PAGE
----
Needham Raises Apple Target to $540 on Strong iPad Sales

| Apple Stock Watch

Apple’s iPad will continue to dominate the tablet market, according to Needham & Company analyst Charlie Wolf, so he raised his 12-month target price from the company’s stock from US$450 up to $540. He also sees the iPad as Apple’s true “halo effect” device, driving up the value of the Mac and iTunes, as well, according to Barrons.

The iPad now makes up 12 percent of Apple’s share value, up from 9.6 percent. iTunes and the App Store account for 5 percent, up from 3.4 percent, and the Mac now accounts for almost 12 percent of the company’s stock value. The ever popular iPhone holds about half of Apple’s stock value.

iPad brings in the cash for AppleiPad brings in the cash for Apple

So far, Apple’s competitors haven’t been able to produce a tablet that can compete with the iPad. “All of them have been greeted with a yawn and lackluster sales,” Mr. Wolf said. “None have been able to undercut the aggressively priced iPad, because the iPad’s component costs are materially lower than those of competing tablets.”

The iPad also has the popular App Store with over 100,000 applications. In comparison, “applications available on the tablets introduced this year number at best in the hundreds,” he said.

iPad competitors also have to deal with Apple retail stores. The company has over 300 stores with more on the way, and plenty of customers rushing in to buy Apple products. Mr. Wolf doesn’t see Apple’s competitors being able to compete with traditional consumer electronics chains for distribution — yet another blow to iPad competition growth.

With the iPad’s price and wealth of applications, along with Apple’s own retail chain, the competition doesn’t stand much of a chance for now. Thanks to Apple’s winning combination, it should land a “materially larger share of the tablet market than we previously forecast,” Mr. Wolf said.

Mr. Wolf is maintaining his “Buy” rating for Apple’s stock while raising the target price from $450 up to $540. Apple is currently trading at $374.02, down 3.35 (-0.89%).



Some times its a yawn to mention the strengths of the iPad but like a mantra, they need to be repeated for the sake of those intimidated by the Droid distracter.

- almost a decade in the planning and testing (not a last minute slap together effort)
- sold on time as announced, in working order
- immediately successful & recognisable under the success of the iPod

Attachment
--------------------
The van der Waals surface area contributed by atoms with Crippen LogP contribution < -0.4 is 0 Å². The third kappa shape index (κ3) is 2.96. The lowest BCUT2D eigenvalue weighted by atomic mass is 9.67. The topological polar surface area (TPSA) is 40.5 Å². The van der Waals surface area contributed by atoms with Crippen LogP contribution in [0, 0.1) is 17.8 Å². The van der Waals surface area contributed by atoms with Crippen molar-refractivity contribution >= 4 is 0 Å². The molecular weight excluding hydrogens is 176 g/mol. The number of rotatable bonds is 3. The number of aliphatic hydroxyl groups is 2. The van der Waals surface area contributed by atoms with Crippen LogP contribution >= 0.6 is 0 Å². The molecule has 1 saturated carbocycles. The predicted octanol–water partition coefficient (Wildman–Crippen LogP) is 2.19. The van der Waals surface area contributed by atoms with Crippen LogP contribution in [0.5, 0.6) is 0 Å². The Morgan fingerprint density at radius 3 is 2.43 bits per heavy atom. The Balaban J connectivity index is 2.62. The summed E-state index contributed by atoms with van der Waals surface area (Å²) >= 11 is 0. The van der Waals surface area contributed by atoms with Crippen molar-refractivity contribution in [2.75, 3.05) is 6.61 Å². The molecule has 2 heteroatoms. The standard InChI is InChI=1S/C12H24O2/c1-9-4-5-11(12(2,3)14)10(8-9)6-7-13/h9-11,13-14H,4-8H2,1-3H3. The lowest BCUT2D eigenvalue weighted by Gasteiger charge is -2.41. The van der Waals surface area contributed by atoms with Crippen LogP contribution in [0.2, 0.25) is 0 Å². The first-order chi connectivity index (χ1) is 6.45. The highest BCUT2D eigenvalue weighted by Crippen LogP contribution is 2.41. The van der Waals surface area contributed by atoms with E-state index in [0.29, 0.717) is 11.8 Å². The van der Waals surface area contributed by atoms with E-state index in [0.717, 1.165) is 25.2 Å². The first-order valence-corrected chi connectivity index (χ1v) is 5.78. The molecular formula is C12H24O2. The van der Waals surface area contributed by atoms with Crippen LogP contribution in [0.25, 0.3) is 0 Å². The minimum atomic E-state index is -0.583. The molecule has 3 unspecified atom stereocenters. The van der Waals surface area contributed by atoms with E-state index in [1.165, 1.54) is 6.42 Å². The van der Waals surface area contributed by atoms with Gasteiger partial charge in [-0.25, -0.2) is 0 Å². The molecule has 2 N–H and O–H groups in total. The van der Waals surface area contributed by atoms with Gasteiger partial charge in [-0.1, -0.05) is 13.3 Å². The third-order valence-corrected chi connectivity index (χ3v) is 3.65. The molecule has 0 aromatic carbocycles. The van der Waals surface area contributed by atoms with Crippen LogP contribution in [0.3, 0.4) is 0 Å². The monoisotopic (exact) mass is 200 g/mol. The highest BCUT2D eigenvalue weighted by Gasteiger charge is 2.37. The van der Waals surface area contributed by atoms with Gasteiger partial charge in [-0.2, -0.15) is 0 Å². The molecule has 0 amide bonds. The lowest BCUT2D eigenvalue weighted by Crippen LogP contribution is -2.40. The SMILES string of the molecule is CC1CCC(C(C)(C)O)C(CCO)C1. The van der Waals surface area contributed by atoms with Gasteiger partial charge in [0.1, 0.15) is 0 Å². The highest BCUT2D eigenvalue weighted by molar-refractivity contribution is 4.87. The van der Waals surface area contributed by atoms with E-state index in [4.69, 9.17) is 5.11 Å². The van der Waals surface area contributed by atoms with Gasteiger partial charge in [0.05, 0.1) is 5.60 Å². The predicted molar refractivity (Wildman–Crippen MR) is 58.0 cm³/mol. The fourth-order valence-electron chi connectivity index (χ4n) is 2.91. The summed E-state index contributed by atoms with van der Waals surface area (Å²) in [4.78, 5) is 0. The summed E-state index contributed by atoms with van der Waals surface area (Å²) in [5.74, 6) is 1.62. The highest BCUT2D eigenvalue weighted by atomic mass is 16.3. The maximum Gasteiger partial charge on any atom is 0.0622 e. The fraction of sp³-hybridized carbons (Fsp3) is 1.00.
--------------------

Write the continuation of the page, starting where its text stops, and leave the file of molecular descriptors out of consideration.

- a developed ecosystem in place (unmatched by any competitor)
- an evolving organic integration that time will make difficult to replicate
- price, profits and stores that provides high profits to Apple & impossible for the competition to achieve
- an OS that is efficient and fine tuned and dedicated to its ecosystem
- a multipurpose that spans the distance between child and business

In working order is the first hurdle the competition has to overcome. From there, they can start addressing the points that follow. The failure track indicates it will be very difficult to impossible for the envious to replicate the iPad?s success.

I?m sure I have missed other advantages but the general ones provided show how difficult this race has become, especially when no contenders have even approached the gate with anything that actually works as advertised.

In the end, profit is the law of success. How does anyone catchup to Apple when it already has in place the trails that maximise profit!


I don’t know if Wolf’s right, but I hope AAPL achieves a new floor above $400 once the current market wackiness dissipates.

The economy and consumer confidence probably need to improve dramatically for AAPL to approach $500.


iBuck, I suspect that it is the share price that holds new investors back. If you look how Google is doing it seems to be much the same dance in the stock market as Apple, though over time, Apple seems to do better. I do not know if a severe stock split would make any sense, though, but a number of my friends say they would buy if the stock price wasn’t so high. There are large players in Apple stock and they shift and buy with the wind to maximize shorter term profits.

Looking over Apple?s history, the growth over each year is pretty amazing. As a short term investment it is a gamble. Over the long spread, success seems to be its nature.

I think we are in for troubled times. However, if history is to offer any lesson, Apple did amazingly well over previous the troubled market. It has a proven record when it comes to longer term planning and product development than most and I am not just looking at the previous few years.

Lee Dronick

I suspect that it is the share price that holds new investors back.

I wonder if the high price also keeps overly emotional investors out of AAPL. I am just speculating, when it comes to figuring out stock market investors I am off soundings.


I, too, just speculate, Sir Henry. I do a bit of reading so have a lot of scrambled ideas but numbers are not my forte. However, I know enough that owning one share at $400 is the same as owning ten share of the same stock at $40, split wise.

I read on some site that those who desire the stock are already in it. However, the split thing might encourage the emotional investor.

Lee Dronick

I am thinking that an overly emotional investor is the Chicken Little type who panics and sells at the slightest dip in price. This in turn would drive the stock down further. I am basing this on some people I know who wanted to sell their stock (not AAPL) when it plunged way down. I was saying to them that you lost already your wad so just ride the storm out and see if it will eventually be unicorns and rainbows again. Remember two years ago when AAPL was down to $160?

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